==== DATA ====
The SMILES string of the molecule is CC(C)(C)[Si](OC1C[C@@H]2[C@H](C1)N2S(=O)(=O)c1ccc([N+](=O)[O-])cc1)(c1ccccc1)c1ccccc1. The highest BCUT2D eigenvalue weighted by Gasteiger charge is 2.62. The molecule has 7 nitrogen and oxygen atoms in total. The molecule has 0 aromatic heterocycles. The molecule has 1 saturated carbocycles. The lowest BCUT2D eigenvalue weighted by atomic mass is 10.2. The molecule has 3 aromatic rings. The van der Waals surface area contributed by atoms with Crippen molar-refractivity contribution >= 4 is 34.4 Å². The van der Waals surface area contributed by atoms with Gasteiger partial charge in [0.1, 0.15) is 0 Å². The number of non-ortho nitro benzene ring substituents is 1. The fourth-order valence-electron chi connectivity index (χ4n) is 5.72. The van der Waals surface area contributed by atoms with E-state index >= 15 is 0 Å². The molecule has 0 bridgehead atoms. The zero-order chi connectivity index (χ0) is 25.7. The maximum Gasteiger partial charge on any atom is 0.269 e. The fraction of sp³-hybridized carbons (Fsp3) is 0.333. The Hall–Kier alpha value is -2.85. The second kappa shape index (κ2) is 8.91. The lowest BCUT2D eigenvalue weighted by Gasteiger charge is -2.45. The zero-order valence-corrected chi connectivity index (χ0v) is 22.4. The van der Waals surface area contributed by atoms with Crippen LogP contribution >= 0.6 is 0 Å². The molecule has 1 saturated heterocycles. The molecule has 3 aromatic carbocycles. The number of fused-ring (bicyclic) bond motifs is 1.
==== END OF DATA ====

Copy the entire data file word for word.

The SMILES string of the molecule is CC(C)(C)[Si](OC1C[C@@H]2[C@H](C1)N2S(=O)(=O)c1ccc([N+](=O)[O-])cc1)(c1ccccc1)c1ccccc1. The highest BCUT2D eigenvalue weighted by Gasteiger charge is 2.62. The molecule has 7 nitrogen and oxygen atoms in total. The molecule has 0 aromatic heterocycles. The molecule has 1 saturated carbocycles. The lowest BCUT2D eigenvalue weighted by atomic mass is 10.2. The molecule has 3 aromatic rings. The van der Waals surface area contributed by atoms with Crippen molar-refractivity contribution >= 4 is 34.4 Å². The van der Waals surface area contributed by atoms with Gasteiger partial charge in [0.1, 0.15) is 0 Å². The number of non-ortho nitro benzene ring substituents is 1. The fourth-order valence-electron chi connectivity index (χ4n) is 5.72. The van der Waals surface area contributed by atoms with E-state index >= 15 is 0 Å². The molecule has 0 bridgehead atoms. The zero-order chi connectivity index (χ0) is 25.7. The maximum Gasteiger partial charge on any atom is 0.269 e. The fraction of sp³-hybridized carbons (Fsp3) is 0.333. The Hall–Kier alpha value is -2.85. The second kappa shape index (κ2) is 8.91. The lowest BCUT2D eigenvalue weighted by Gasteiger charge is -2.45. The zero-order valence-corrected chi connectivity index (χ0v) is 22.4. The van der Waals surface area contributed by atoms with Crippen LogP contribution >= 0.6 is 0 Å². The molecule has 1 saturated heterocycles. The molecule has 3 aromatic carbocycles. The number of fused-ring (bicyclic) bond motifs is 1.